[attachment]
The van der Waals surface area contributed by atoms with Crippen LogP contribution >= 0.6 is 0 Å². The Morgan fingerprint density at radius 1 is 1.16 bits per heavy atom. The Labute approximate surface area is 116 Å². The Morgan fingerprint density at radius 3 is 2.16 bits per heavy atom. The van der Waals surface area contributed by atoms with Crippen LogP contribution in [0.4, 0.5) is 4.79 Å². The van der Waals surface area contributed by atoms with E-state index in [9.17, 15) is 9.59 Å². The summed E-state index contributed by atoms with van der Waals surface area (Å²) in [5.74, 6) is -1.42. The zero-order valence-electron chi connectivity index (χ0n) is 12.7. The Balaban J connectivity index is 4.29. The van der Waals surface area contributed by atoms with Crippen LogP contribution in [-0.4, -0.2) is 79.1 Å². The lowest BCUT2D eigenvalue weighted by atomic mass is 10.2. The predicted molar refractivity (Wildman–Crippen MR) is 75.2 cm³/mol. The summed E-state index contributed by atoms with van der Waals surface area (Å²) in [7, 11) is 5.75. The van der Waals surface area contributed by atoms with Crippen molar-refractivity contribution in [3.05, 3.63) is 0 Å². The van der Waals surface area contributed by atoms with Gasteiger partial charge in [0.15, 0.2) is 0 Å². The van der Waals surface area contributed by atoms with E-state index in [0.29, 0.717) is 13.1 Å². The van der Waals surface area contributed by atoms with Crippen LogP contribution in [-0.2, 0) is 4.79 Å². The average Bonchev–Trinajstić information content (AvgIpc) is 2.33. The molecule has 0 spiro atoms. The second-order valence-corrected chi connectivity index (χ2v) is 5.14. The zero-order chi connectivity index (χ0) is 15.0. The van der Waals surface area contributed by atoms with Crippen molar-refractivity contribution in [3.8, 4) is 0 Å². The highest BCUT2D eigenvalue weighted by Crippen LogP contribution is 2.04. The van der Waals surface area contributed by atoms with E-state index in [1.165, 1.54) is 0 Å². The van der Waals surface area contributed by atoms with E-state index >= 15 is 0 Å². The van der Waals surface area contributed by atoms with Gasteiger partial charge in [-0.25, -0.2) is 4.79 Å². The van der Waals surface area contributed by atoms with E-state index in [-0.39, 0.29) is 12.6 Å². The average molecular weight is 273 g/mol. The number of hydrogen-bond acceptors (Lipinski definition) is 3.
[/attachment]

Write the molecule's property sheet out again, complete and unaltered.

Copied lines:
The van der Waals surface area contributed by atoms with Crippen LogP contribution >= 0.6 is 0 Å². The Morgan fingerprint density at radius 1 is 1.16 bits per heavy atom. The Labute approximate surface area is 116 Å². The Morgan fingerprint density at radius 3 is 2.16 bits per heavy atom. The van der Waals surface area contributed by atoms with Crippen LogP contribution in [0.4, 0.5) is 4.79 Å². The van der Waals surface area contributed by atoms with E-state index in [9.17, 15) is 9.59 Å². The summed E-state index contributed by atoms with van der Waals surface area (Å²) in [5.74, 6) is -1.42. The zero-order valence-electron chi connectivity index (χ0n) is 12.7. The Balaban J connectivity index is 4.29. The van der Waals surface area contributed by atoms with Crippen LogP contribution in [-0.4, -0.2) is 79.1 Å². The lowest BCUT2D eigenvalue weighted by atomic mass is 10.2. The predicted molar refractivity (Wildman–Crippen MR) is 75.2 cm³/mol. The summed E-state index contributed by atoms with van der Waals surface area (Å²) in [7, 11) is 5.75. The van der Waals surface area contributed by atoms with Crippen molar-refractivity contribution in [3.05, 3.63) is 0 Å². The van der Waals surface area contributed by atoms with Gasteiger partial charge in [0.15, 0.2) is 0 Å². The van der Waals surface area contributed by atoms with E-state index in [0.29, 0.717) is 13.1 Å². The van der Waals surface area contributed by atoms with Crippen LogP contribution in [-0.2, 0) is 4.79 Å². The average Bonchev–Trinajstić information content (AvgIpc) is 2.33. The molecule has 0 spiro atoms. The second-order valence-corrected chi connectivity index (χ2v) is 5.14. The zero-order chi connectivity index (χ0) is 15.0. The van der Waals surface area contributed by atoms with Crippen molar-refractivity contribution in [3.8, 4) is 0 Å². The highest BCUT2D eigenvalue weighted by Crippen LogP contribution is 2.04. The van der Waals surface area contributed by atoms with E-state index in [1.165, 1.54) is 0 Å². The van der Waals surface area contributed by atoms with E-state index >= 15 is 0 Å². The van der Waals surface area contributed by atoms with Gasteiger partial charge in [-0.25, -0.2) is 4.79 Å². The van der Waals surface area contributed by atoms with E-state index in [-0.39, 0.29) is 12.6 Å². The average molecular weight is 273 g/mol. The number of hydrogen-bond acceptors (Lipinski definition) is 3.